Australia Comet Impact

If some scientists are correct, 536 A.D. might have been the year of a double comet impact that caused tsunamis and cooled the Earth for a decade. While many scientists who study the likelihood of a collision between Earth and a large meteor, comet or asteroid discount the possibility of major events in the Holocene era, a few scientists are looking carefully at the evidence.

Holocene Impact Working Group

In a 2010 National Geographic article Richard Lovett wrote about the Holocene Impact Working group and the hypothesis that a space lump impacted Earth in the Gulf of Carpentraria in Australia, article here. The impact location is between Australia and New Guinea. While Sidney occupies south eastern Australia and Perth is in the south west, this gulf is a sparsly settled area of the continent.

Tunguska event

In 1908 a strange explosion, 1,000 times larger than Hiroshima struck Siberia, Russia. We now know the a space rock exploded above the Earth, and the story of a man at a trading post 40 miles from the center (who survived) is retold here. The event tore up 800 square miles of forest, roughly the size of Lake Okeechobee in Florida. Had the event occured directly over Berlin, which is west a ways, two million people could have been killed or harmed. Luckily, large cities are really just pinpricks on our globe.

2002 Eastern Mediterranean event

In this Telegraph article the 2002 event is mentioned at the end. High in the upper atmosphere, south of Greece and north of Benghazi, it occured in the middle of the Meditarranean Sea.

Chelyabinsk meteor

Feb. 15, 2013 was the first time video cameras caught one of these events on a large scale. Earthsky did a three year hence post mortem, where in a city 800 miles east of Moscow 100’s were injured and dashboard cameras and video surveillance captured the deafening bang and blinding light of the explosion. According to Wikipedia, 7,200 buildings were damaged in six cities near Chelyabinsk, probably mostly broken windows.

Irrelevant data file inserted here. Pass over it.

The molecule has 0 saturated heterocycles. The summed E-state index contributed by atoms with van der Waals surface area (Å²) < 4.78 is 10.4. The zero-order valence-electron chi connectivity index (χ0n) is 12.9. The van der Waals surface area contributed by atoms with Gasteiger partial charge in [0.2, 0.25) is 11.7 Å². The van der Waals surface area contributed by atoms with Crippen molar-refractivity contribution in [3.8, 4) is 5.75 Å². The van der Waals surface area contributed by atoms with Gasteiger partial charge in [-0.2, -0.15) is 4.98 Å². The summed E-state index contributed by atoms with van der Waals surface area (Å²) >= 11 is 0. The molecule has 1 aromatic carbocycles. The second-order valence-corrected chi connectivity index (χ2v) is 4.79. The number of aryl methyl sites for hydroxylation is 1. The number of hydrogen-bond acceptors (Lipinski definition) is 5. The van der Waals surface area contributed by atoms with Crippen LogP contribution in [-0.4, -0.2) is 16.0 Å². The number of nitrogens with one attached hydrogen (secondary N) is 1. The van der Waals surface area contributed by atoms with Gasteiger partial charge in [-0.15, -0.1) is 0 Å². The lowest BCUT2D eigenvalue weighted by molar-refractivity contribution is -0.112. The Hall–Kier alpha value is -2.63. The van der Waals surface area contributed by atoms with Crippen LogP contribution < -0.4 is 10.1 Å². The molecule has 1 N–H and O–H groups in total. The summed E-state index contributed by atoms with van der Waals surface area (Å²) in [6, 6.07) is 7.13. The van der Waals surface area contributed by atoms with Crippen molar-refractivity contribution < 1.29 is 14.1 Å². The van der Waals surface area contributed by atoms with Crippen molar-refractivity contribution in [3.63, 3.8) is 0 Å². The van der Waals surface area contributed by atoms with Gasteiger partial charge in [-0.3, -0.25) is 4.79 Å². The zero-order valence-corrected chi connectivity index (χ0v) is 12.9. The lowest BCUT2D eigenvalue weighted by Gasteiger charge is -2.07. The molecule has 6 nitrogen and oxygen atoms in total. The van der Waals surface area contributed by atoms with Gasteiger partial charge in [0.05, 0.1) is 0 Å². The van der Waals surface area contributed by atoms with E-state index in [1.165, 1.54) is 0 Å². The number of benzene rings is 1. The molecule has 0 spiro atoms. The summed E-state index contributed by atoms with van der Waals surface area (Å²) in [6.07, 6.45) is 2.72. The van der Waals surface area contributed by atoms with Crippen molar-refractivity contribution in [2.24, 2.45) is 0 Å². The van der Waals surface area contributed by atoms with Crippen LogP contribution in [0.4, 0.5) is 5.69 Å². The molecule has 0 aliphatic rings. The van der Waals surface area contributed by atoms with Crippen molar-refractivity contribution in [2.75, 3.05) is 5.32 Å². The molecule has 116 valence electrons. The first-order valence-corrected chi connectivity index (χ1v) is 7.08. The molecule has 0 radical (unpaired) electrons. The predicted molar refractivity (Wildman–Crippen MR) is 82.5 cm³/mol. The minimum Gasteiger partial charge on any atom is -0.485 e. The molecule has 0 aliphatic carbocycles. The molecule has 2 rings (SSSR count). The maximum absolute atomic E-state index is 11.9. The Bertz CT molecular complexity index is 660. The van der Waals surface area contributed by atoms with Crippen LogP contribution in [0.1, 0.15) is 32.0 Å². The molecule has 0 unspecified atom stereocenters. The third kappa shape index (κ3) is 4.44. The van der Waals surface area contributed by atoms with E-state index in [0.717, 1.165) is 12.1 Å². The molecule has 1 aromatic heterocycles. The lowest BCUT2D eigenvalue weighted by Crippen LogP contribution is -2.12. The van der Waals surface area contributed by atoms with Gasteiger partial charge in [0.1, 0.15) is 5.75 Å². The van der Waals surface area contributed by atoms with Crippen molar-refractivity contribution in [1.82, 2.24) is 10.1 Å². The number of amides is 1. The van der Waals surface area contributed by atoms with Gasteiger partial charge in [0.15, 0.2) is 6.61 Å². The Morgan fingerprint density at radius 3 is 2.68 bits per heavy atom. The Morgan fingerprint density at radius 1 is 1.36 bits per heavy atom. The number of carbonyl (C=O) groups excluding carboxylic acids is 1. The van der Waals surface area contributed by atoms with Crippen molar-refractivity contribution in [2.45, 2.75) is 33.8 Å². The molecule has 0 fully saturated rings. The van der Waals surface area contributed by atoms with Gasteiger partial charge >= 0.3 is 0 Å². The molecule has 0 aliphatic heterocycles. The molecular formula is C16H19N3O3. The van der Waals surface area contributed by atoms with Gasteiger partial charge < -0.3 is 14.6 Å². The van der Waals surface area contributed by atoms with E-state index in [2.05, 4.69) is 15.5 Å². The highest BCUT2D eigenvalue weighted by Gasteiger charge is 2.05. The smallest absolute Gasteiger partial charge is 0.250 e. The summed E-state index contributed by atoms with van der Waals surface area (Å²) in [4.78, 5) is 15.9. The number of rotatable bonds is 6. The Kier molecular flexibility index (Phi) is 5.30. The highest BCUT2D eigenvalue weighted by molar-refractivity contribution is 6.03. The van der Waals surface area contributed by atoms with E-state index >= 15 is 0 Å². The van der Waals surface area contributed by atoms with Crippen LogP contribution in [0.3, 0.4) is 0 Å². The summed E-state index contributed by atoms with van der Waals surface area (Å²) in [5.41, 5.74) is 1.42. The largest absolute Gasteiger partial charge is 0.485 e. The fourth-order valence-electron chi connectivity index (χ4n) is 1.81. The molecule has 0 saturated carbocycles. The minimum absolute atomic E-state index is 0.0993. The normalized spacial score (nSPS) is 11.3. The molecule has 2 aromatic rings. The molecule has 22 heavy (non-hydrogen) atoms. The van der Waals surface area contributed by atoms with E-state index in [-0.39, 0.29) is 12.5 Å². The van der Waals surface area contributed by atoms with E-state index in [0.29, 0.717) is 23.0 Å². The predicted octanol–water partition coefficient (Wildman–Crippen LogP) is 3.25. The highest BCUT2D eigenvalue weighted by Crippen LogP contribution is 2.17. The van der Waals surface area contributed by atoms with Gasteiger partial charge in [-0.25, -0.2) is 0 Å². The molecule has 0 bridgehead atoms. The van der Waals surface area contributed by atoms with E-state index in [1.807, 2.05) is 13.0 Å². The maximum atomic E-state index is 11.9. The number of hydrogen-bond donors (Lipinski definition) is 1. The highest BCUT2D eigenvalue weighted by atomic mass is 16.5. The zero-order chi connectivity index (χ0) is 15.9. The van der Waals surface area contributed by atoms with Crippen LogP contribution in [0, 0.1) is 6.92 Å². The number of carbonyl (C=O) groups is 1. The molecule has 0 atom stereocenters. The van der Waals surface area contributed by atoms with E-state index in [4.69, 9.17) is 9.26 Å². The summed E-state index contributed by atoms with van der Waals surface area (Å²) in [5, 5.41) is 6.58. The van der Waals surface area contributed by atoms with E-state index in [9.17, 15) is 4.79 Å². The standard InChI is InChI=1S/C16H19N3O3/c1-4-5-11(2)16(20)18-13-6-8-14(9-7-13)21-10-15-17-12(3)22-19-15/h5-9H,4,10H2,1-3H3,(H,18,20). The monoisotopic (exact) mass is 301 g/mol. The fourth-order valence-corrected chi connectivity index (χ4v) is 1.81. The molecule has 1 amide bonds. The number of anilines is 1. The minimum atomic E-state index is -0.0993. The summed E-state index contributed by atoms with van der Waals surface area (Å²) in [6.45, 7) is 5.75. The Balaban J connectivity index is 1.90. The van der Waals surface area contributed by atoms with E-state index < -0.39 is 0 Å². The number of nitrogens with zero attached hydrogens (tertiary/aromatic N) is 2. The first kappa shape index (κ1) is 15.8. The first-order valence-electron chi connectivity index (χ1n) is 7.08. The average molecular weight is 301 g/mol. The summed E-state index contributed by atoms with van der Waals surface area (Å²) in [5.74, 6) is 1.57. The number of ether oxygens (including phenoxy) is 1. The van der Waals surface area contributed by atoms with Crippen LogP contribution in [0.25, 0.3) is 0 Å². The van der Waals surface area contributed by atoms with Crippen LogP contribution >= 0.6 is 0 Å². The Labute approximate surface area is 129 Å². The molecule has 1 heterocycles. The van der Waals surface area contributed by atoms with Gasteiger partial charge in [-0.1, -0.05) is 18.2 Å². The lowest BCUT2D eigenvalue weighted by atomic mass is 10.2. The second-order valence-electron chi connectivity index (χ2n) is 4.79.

Changing interpretations of dinosaur extinction since 1970

In 1970, climate change was probably the top theory for the extinction of the dinosaurs 66 million years ago. By 1980 a theory of Walter Alvarez and colleagues, began to garner wider adoption among scientists. Worldwide iridium layer geology and the identification of the impact site off the Yucatan Peninsula are now accepted as being the top contributor to the decline of the thunder lizards. Some scientists say the destruction may have wiped out entire populations in a matter of hours.

February 6, 2016 event

Feb. 6 fireball fell into the ocean off the coast of Brazil and released energy roughly equivalent to 13,000 tons of TNT. This is significantly less than the Chelyabinsk impact, which injured more than 1,000 people with the equivalent of 500,000 tons of TNT

Clovis Man

Clovis man, the Sabre Tooth Tiger, the Wooly Mammoth, the Mastadon, and the Giant Sloth all inhabited North America yet disappeared 12,900 years ago. Scientists have always blamed this on climate change, or on Clovis Man himself, conjecturing that Clovis Man killed off the animals, destroying his food supply and starved himself to death.